Take advantage of any “nesting” instincts you may feel at this time by working on preparing your home for your baby’s arrival. Some moms-to-be use this burst in energy to finalize last-minute projects, decorate the nursery, or shop for baby gear. Try not to wear yourself out, and always ask for help when you need it.
Keep tracking your baby’s movements. Once each day, count at least 10 kicks or movements in a 2-hour period. After a meal is often a good time to do these “kick counts.” If you don’t feel 10 movements, your little one may simply be resting, but you may want to check with your healthcare provider for reassurance.
Sometime during the last weeks of your pregnancy, your healthcare provider will likely try to determine your baby’s position in your uterus. She may be able to determine the baby’s position by feeling his outline through your abdomen, and if it seems likely that your baby is in the breech (feet down) position, your provider may suggest an ultrasound exam at 36 weeks pregnant to be sure. Keep in mind that your baby still has a few weeks to change positions independently, but your healthcare provider will be keeping an eye on your little guy’s position before labour just to be safe.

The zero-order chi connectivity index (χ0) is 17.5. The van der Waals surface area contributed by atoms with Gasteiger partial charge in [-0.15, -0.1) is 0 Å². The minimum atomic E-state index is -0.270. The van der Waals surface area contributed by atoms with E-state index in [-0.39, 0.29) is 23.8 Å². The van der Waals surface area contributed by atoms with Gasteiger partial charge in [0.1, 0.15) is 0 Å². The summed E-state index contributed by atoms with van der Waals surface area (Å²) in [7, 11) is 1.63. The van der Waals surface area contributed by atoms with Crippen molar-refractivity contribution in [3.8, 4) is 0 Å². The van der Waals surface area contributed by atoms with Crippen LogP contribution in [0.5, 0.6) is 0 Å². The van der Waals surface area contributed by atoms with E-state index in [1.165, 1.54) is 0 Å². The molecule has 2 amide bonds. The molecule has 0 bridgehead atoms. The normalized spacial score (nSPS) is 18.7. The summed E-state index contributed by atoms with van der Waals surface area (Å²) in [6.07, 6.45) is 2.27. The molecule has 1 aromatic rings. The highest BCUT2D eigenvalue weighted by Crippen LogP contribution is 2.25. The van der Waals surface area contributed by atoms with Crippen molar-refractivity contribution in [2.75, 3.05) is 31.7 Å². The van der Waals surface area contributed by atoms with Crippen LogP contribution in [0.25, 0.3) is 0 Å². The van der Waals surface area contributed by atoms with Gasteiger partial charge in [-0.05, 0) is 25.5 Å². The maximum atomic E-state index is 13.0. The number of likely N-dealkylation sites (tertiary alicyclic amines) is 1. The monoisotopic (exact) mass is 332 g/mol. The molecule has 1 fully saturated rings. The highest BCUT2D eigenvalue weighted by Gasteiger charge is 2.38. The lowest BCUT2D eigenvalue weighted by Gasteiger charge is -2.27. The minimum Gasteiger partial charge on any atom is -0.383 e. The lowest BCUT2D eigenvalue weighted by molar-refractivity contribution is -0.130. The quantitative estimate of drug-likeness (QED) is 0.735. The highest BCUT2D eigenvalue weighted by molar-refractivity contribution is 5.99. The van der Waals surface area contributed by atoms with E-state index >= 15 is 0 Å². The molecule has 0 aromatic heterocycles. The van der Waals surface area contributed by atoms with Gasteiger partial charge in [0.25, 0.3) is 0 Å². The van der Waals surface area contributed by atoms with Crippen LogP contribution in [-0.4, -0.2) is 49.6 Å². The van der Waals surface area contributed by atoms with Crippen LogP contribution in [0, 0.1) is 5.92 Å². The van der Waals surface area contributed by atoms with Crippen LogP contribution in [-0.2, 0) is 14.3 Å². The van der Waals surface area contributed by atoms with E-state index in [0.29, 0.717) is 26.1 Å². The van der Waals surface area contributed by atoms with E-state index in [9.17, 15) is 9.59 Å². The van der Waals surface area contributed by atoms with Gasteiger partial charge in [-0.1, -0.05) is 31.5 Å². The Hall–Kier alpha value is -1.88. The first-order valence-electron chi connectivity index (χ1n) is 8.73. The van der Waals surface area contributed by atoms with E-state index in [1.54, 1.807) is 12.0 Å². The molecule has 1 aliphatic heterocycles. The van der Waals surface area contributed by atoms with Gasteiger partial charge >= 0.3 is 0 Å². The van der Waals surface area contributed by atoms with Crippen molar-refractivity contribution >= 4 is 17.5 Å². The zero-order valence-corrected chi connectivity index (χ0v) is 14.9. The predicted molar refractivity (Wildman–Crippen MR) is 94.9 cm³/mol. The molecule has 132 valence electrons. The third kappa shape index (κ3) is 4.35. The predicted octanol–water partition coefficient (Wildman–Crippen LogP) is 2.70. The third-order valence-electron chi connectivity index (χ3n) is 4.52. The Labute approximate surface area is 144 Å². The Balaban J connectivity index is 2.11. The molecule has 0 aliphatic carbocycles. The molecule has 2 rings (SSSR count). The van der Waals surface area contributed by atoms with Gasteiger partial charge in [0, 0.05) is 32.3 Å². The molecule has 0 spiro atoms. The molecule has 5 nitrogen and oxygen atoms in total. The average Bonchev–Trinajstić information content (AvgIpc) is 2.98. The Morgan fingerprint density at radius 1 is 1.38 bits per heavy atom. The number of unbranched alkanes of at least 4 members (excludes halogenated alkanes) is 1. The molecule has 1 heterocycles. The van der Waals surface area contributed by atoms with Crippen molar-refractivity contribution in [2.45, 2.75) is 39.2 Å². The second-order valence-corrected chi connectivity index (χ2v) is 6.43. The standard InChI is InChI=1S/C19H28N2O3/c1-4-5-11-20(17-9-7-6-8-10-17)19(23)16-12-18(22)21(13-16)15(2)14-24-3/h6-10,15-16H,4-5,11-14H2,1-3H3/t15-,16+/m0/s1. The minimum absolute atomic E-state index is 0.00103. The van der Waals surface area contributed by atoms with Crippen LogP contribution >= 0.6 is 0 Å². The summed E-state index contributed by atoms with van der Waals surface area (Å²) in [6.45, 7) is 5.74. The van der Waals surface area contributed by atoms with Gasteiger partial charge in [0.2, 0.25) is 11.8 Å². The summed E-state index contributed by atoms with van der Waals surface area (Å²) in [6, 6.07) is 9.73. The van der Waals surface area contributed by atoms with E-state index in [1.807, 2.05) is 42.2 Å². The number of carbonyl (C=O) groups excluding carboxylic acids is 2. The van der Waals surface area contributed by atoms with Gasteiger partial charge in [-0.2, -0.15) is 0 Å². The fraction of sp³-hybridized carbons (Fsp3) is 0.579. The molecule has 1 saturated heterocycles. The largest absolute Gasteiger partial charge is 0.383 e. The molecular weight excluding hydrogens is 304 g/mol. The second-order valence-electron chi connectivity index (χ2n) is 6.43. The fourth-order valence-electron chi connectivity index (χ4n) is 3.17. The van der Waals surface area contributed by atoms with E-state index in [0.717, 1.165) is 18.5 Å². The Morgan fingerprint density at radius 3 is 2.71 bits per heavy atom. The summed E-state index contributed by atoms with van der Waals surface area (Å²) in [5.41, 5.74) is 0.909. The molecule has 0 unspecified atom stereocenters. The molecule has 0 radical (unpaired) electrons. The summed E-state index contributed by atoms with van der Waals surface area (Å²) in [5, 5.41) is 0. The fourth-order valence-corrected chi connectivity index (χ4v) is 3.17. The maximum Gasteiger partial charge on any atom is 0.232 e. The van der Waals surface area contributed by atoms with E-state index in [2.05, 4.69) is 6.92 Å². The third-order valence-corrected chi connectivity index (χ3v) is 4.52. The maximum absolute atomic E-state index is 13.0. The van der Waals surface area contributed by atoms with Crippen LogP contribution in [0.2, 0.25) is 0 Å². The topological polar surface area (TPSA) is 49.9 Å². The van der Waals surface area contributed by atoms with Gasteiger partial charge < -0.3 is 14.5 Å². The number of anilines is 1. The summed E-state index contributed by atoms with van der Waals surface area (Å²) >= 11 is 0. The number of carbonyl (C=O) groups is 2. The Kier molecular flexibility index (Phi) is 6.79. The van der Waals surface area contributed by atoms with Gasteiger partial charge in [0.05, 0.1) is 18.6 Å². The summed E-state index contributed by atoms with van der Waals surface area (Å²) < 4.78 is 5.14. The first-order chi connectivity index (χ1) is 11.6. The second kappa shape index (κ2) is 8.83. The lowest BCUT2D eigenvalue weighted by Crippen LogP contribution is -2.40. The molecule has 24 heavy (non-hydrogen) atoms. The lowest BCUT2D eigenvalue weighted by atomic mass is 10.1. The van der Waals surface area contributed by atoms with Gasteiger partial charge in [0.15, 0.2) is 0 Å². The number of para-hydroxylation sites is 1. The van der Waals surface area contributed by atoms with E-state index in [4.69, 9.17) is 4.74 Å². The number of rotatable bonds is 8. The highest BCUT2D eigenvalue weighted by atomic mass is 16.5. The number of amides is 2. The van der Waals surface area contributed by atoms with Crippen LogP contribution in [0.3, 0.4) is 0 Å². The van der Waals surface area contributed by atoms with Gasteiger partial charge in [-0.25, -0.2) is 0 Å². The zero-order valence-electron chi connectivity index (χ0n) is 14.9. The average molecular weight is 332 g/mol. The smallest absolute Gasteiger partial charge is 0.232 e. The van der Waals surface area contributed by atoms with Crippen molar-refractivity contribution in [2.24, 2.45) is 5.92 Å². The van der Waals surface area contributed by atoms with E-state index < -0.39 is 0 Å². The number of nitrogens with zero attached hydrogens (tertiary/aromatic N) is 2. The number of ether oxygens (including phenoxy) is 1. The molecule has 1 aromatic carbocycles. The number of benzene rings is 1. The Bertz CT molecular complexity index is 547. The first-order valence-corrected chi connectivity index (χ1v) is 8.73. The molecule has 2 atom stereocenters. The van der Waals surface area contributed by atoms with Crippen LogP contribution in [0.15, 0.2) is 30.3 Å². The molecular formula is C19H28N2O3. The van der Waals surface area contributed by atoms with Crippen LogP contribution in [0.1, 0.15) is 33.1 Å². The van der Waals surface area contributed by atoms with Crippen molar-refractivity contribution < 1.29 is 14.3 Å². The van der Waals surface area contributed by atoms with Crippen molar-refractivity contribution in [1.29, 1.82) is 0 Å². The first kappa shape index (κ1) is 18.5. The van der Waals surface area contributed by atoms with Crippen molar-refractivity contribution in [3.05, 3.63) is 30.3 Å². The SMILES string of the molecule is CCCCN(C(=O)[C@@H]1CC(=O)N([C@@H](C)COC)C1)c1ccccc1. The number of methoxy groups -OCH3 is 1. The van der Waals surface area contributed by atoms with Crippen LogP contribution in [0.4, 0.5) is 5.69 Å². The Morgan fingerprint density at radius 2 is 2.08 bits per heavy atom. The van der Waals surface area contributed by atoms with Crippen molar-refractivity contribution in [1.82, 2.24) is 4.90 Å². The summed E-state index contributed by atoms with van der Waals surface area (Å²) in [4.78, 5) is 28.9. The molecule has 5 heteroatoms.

36 Weeks Pregnant: Ask Your Doctor
Will I be tested for group B streptococcus (GBS), and what happens if the result is positive?
Am I at a high risk of preeclampsia? This pregnancy-related blood pressure disorder can sometimes strike in the third trimester.
I have a chronic condition. Will any element of labour or childbirth be adjusted to reduce any risks associated with my condition?
What safe exercises can I do at this point in my pregnancy?
How we wrote this article
The information in this article is based on the expert advice found in trusted medical and government sources, such as the American Academy of Pediatrics and the American College of Obstetricians and Gynecologists.
The content on this page should not replace professional medical advice. Always consult medical professionals for full diagnosis and treatment.
36 Weeks Pregnant: Your Checklist
Find out what room options are available to you at your hospital or birthing centre.
Wash any new baby clothes and linens.
Download our third trimester guide (if you haven’t already) for more information on what’s to come in the final few weeks of your pregnancy.
Learn about your options for feeding your baby by discussing both breastfeeding and formula feeding with your healthcare provider or lactation consultant.
Sign up for even more weekly pregnancy tips here: